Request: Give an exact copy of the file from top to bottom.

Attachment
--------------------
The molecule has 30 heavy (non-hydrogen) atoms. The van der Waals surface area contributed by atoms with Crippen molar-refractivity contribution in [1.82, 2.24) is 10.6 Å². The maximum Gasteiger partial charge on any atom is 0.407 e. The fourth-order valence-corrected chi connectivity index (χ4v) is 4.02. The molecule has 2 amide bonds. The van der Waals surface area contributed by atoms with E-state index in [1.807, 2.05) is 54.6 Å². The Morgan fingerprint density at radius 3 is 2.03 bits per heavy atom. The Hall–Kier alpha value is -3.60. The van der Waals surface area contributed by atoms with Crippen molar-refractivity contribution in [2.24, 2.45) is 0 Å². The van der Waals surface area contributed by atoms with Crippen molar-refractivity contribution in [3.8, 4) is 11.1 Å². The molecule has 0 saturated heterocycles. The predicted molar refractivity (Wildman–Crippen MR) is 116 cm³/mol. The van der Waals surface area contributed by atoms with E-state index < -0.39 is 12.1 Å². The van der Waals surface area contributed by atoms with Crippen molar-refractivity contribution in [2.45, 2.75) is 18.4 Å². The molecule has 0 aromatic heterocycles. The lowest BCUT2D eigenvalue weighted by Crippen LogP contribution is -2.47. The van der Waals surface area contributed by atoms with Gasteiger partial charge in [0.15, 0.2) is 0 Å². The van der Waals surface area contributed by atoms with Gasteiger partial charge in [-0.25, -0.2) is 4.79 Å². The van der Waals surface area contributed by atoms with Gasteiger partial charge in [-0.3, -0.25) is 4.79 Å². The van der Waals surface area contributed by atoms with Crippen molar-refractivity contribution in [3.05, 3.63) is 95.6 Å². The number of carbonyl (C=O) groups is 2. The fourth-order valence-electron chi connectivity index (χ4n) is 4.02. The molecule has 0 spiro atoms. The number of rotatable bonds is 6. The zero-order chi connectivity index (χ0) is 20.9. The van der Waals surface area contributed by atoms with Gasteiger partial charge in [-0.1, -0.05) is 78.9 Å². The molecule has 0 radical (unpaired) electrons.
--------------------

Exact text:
The molecule has 30 heavy (non-hydrogen) atoms. The van der Waals surface area contributed by atoms with Crippen molar-refractivity contribution in [1.82, 2.24) is 10.6 Å². The maximum Gasteiger partial charge on any atom is 0.407 e. The fourth-order valence-corrected chi connectivity index (χ4v) is 4.02. The molecule has 2 amide bonds. The van der Waals surface area contributed by atoms with E-state index in [1.807, 2.05) is 54.6 Å². The Morgan fingerprint density at radius 3 is 2.03 bits per heavy atom. The Hall–Kier alpha value is -3.60. The van der Waals surface area contributed by atoms with Crippen molar-refractivity contribution in [2.24, 2.45) is 0 Å². The van der Waals surface area contributed by atoms with Crippen molar-refractivity contribution in [3.8, 4) is 11.1 Å². The molecule has 0 saturated heterocycles. The predicted molar refractivity (Wildman–Crippen MR) is 116 cm³/mol. The van der Waals surface area contributed by atoms with E-state index < -0.39 is 12.1 Å². The van der Waals surface area contributed by atoms with Crippen molar-refractivity contribution in [2.45, 2.75) is 18.4 Å². The molecule has 0 aromatic heterocycles. The lowest BCUT2D eigenvalue weighted by Crippen LogP contribution is -2.47. The van der Waals surface area contributed by atoms with Gasteiger partial charge in [0.15, 0.2) is 0 Å². The van der Waals surface area contributed by atoms with Gasteiger partial charge in [-0.25, -0.2) is 4.79 Å². The van der Waals surface area contributed by atoms with Gasteiger partial charge in [-0.3, -0.25) is 4.79 Å². The van der Waals surface area contributed by atoms with Crippen molar-refractivity contribution in [3.05, 3.63) is 95.6 Å². The number of carbonyl (C=O) groups is 2. The fourth-order valence-electron chi connectivity index (χ4n) is 4.02. The molecule has 0 spiro atoms. The number of rotatable bonds is 6. The zero-order chi connectivity index (χ0) is 20.9. The van der Waals surface area contributed by atoms with Gasteiger partial charge in [-0.1, -0.05) is 78.9 Å². The molecule has 0 radical (unpaired) electrons.